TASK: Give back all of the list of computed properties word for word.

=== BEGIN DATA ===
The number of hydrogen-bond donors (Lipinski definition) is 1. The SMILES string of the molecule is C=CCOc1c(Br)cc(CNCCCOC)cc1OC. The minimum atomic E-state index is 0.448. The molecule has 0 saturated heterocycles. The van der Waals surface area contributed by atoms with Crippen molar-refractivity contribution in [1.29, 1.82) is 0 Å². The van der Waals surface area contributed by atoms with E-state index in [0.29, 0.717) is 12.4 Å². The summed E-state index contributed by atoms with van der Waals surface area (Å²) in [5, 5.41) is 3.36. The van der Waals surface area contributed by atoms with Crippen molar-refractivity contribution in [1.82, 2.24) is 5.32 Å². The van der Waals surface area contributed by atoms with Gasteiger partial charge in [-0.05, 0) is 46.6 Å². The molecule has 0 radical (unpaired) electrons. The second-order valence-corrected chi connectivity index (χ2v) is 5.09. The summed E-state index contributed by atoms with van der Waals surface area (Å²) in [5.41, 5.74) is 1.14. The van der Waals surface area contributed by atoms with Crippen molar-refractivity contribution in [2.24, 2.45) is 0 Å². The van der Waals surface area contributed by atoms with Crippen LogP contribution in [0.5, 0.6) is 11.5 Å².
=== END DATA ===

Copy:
The number of hydrogen-bond donors (Lipinski definition) is 1. The SMILES string of the molecule is C=CCOc1c(Br)cc(CNCCCOC)cc1OC. The minimum atomic E-state index is 0.448. The molecule has 0 saturated heterocycles. The van der Waals surface area contributed by atoms with Crippen molar-refractivity contribution in [1.29, 1.82) is 0 Å². The van der Waals surface area contributed by atoms with E-state index in [0.29, 0.717) is 12.4 Å². The summed E-state index contributed by atoms with van der Waals surface area (Å²) in [5, 5.41) is 3.36. The van der Waals surface area contributed by atoms with Crippen molar-refractivity contribution in [1.82, 2.24) is 5.32 Å². The van der Waals surface area contributed by atoms with Gasteiger partial charge in [-0.05, 0) is 46.6 Å². The molecule has 0 radical (unpaired) electrons. The second-order valence-corrected chi connectivity index (χ2v) is 5.09. The summed E-state index contributed by atoms with van der Waals surface area (Å²) in [5.41, 5.74) is 1.14. The van der Waals surface area contributed by atoms with Crippen molar-refractivity contribution in [2.24, 2.45) is 0 Å². The van der Waals surface area contributed by atoms with Crippen LogP contribution in [0.5, 0.6) is 11.5 Å².